You may not think of gardening as a strenuous activity, but you’d be surprise at how sore you might find yourself the next day. Hauling bags of soil, pushing a loaded wheelbarrow, mowing, raking, lifting patio stones can be quite a workout.
The health benefits associated with gardening are quite impressive, especially when you consider that you’re using all the major muscle groups, not to mention the mental benefits of working outdoors and nurturing a garden. As with any exercise program, beginning slowly and building up endurance is important. To help prevent injury and alleviate strained muscles, here are five ways to prevent injuries when gardening…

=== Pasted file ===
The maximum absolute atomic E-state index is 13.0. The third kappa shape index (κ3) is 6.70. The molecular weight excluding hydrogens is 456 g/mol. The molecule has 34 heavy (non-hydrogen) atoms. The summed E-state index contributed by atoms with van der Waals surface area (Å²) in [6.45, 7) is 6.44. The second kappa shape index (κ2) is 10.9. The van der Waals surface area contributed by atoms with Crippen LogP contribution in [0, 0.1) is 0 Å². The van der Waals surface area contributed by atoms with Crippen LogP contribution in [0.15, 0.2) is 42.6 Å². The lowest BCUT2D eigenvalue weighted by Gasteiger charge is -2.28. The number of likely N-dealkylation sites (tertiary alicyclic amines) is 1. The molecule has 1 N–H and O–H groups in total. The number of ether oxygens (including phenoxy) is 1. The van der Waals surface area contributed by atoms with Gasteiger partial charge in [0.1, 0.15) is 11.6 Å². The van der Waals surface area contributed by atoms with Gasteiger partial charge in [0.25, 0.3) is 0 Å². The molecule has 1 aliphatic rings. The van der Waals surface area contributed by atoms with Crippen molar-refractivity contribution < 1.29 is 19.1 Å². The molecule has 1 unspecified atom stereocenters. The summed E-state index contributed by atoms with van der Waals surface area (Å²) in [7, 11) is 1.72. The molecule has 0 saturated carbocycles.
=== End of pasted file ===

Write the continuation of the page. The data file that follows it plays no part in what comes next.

Sore muscles and stiffness after gardening can indicate inadequate stretching or overused muscles the next day. After a day spent gardening, you should feel tired, but you shouldn’t hurt. Stretching before you start gardening can help warm up your muscles and prevent injury.
If you’re doing extremely strenuous work—like turning compost or shoveling soil—make sure you take frequent breaks and stretch in between. When you do the same movement over and over again, muscle fatigue can set in quickly.